User talk:Gabby Merger

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Arius edit reverted[edit]

Your changes seem to be for the worse. First, my main complaint against the article was that it implied that Constantine and Licinius "legalized" (and "formalized" whatever that means) Christianity. This is incorrect. Christianity was made illegal by Diocleatian in 303, and was legalized when the persecution was ended by Galerius in 311. You might be thinking of the so called "Edict of Milan" in 313...but this wasn't really an "edict", had no legal force, and anyhow Licinius and Constantine could not have legalized something that was already legal. So the current version of the article still contains the major error. Introducing Gallienus makes the paragraph worse, since he made Christianity legal a half century before the time period being spoken of...it would be better to have no reference made to him, especially since as it stands it seems to imply that he just acted, since Christianity is "newly" legalized. Anyhow I'm not sure where you are coming from. I have made clear my point...the current article implies that Constantine legalized Christianity...he did not. Are you arguing against this point?Ocyril (talk) 23:06, 22 September 2014 (UTC)

hello. I understand what you're saying in a sense, but the problem is that the current established and SOURCED view and position is that Constantine "legalized" the Christianity of the time. You can disagree with that view or conclusion all you want, but if you don't have sources for your own view, then it's just personal POV and SYNTHESIS. And then removing stuff you personally don't like or have problems with. You act as if this "Constantine formalized or legalized the Christianity of the time" is some concocted view of some past Wikipedia editor...when it's not. Your position is what needs to be sourced and proven. Wikipedia does NOT care what is "true", only if something is SOURCED. And the view that Constantine did in fact issue an "edict" in 313 A.D., etc etc, is the sourced and established view. So again, your constant removing and deleting of sentences you don't like or don't agree with is against WP policy if the sentences you are removing are established and sourced views and positions. You can have personal disagreements (and even be correct theoretically, though in this I do NOT think you really are correct), but your personal view on the "edict" (and even discounting it as even being an "edict") are NOT what are to guide your editing decisions, in true NPOV and referenced manner. Constantine legalized "Christianity" at the time, by DE-CRIMINALIZING it, and where it was NOT an arrestable offense to be a "Christian". What exactly is the big problem? Gabby Merger (talk) 23:17, 22 September 2014 (UTC)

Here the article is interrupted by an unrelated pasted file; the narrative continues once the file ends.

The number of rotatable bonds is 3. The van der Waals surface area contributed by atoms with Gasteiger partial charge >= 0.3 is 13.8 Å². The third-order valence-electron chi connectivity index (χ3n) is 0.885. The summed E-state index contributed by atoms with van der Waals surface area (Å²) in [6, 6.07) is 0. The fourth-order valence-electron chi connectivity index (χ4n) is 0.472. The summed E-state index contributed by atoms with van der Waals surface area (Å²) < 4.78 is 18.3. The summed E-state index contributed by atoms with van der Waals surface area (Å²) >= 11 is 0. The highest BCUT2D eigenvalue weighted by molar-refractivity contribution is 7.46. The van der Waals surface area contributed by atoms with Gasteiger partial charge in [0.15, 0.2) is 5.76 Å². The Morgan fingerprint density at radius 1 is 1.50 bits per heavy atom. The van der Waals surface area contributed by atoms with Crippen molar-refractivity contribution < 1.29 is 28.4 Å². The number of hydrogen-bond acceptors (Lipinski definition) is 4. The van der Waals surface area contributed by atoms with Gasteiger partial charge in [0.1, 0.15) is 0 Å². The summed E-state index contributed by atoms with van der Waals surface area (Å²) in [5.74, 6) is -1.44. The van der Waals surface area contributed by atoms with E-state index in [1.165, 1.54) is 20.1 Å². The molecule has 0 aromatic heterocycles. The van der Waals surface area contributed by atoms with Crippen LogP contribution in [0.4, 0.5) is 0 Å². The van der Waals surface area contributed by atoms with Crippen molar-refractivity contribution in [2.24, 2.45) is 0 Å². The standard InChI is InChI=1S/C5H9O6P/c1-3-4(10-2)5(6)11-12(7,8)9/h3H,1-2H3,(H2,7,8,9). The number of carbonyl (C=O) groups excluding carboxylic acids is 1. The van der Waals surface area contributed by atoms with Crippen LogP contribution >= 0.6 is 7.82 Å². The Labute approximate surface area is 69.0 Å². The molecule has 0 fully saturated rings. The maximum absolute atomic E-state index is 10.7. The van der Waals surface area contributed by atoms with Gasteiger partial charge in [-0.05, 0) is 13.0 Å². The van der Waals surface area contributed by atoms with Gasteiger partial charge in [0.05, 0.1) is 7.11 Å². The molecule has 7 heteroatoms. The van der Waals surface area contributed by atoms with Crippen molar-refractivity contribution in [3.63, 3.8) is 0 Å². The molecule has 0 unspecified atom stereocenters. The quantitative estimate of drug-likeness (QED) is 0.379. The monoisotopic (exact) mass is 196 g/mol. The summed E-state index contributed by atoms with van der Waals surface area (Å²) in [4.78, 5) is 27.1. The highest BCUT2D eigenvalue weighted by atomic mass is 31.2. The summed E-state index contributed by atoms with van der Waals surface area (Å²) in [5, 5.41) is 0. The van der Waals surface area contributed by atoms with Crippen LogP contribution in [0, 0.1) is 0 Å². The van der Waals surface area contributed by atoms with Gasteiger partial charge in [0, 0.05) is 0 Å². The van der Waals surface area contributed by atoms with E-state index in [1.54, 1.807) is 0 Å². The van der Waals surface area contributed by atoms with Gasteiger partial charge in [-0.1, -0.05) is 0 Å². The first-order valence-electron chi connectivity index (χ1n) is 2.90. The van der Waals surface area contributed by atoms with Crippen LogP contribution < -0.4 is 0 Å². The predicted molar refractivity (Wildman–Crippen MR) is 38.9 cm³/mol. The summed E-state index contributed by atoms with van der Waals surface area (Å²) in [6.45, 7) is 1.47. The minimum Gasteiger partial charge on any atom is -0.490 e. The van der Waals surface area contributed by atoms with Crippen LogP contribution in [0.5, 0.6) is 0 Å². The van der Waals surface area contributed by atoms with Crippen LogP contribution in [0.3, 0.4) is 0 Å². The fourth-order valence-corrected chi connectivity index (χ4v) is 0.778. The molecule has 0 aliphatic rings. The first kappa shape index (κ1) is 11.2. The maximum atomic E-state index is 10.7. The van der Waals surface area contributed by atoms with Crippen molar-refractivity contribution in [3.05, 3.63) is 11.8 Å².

Thanks for responding. I'm not sure how to include a source for something that I think needs to be removed. But as it stands there doesn't seem to be a citation for the claim that Constantine "legalized" Christianity. Here is a quote from Barnes, "...the Christians did not obtain legal toleration for the first time in 313, but had already obtained it in 311." (Constantine, pg. 95, 2014). Also, Frend, speaking of the "Edict of Toleration" (of Galerius, in 311), "The edict formally ended persecution, freed imprisoned Christians, and restored Christianity to the de facto situation which it had enjoyed for a generation prior to 303." (The Rise of Christianity, 480). Or, again, see Henry Chadwick, "The intensity of Galerius' feeling is shown by the edict he issued on 30 April 311 when he was dying in great pain. He explains that he had tried to persuade the Christians to return to the religion of the forefathers...and he now grants them toleration and the right of assembly..." (The Early Church, pg. 122). Also, i disagree with your suggestion that "Constantine did in fact issue an 'edict' in 313 A.D. etc etc, is the sourced and published view.". I don't think any modern reputable historian would refer to the edict of Milan as an edict (although they very often refer to it as the "edict" of Milan, or the so-called "edict" of milan, to conform with the general consensus that it wasn't an edict), and even if it was an edict all historians would recognize that the Edict of Toleration in 311 was what ended the persecution and legalized Christianity, not the "edict" of Milan (whatever its legal character). I think that the idea that Constantine legalized Christianity in 313 is more like a common historical "myth", like Columbus being the only one who thought that the earth was a sphere in 1492, rather than anything like an "established view". Anyhow it should be removed because it is wrong and doesn't make any sense. I have provided three citations. Is that sufficient?Ocyril (talk) 23:57, 22 September 2014 (UTC)